Gateway to launch Tualatin-based notebook

Gateway Inc. plans to launch a new high-end notebook on Monday based on Intel Corp.'s latest mobile processor, the Pentium III processor-M, Gateway officials said this week.

Dubbed the Solo 9550, the notebook will be priced from US$1,799 and offered with Intel's mobile processor at clock speeds of 933MHz, 1GHz and 1.13GHz. The Pentium III processor-M, formerly code named Tualatin, uses Intel's latest manufacturing technology designed to boost performance without compromising battery life.

Gateway said the notebook will be available in the U.S. on Monday and aimed at business users and "high-end" home users. International availability will be announced in the coming weeks, a Gateway spokeswoman said. The notebook is Gateway's first based on Tualatin; other vendors including Hewlett-Packard Co., Dell Computer Corp. and Compaq Computer Corp. are already selling notebooks based on the chip, which was launched last month.

The Solo 9550 has a 15.7-inch (39.8 centimeter) SXGA (super extended graphics array) TFT (thin film transistor) screen, which provides about the same viewable area as a 17-inch desktop monitor, Gateway said.

For an additional $159 users can configure the notebook with integrated support for the 802.11b standard for wireless access to a LAN, Gateway said. Gateway will also include for free three months of MobileStar Network Corp.'s wireless service with the purchase of the 9550 -- or any of its other wireless-enabled notebooks, the company said.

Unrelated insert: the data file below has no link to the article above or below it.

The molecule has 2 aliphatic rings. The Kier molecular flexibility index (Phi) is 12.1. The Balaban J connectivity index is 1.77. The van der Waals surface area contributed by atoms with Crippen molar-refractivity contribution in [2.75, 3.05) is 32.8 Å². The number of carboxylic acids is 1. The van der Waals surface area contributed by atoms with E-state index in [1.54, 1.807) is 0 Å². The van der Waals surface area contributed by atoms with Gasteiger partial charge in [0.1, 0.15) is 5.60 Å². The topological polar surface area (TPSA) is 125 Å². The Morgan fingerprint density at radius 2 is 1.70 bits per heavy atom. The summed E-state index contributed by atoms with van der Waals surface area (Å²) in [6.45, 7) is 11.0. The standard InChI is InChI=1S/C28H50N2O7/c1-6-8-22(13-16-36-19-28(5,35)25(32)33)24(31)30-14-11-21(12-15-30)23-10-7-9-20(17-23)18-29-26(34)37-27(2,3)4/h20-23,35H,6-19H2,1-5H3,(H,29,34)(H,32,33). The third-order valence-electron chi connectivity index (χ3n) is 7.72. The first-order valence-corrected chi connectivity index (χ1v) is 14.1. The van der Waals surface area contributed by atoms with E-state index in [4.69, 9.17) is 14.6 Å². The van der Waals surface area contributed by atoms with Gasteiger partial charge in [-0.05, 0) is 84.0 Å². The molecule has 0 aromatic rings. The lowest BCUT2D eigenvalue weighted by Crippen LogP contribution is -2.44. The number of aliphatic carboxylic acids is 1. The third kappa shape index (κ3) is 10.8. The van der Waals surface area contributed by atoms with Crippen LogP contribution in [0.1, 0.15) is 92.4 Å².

MobileStar provides wireless Internet access in public areas in the U.S. including hotel lobbies, airports and Starbucks coffee shops. The notebook also features dual modular bays. The first bay can support a second hard drive, a CD-RW (CD rewritable) drive, a DVD (digital versatile disc) drive, or a combination CD-RW/DVD-ROM drive. The second bay can house a floppy drive, an extra battery or a hard drive, Gateway said.

The hard drive included with the standard configuration comes in 10G-byte, 20G-byte or 30G-byte versions. If a user chooses to have all three hard drives the machine can offer up to 70G bytes of total drive space.

At 1.65 inches thick, the notebook weighs 7.1 pounds in a basic configuration and includes as standard 128M bytes of RAM, expandable to 512M-bytes, and a built-in modem and Ethernet card, the company said.

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Douglas F. Gray

Computerworld
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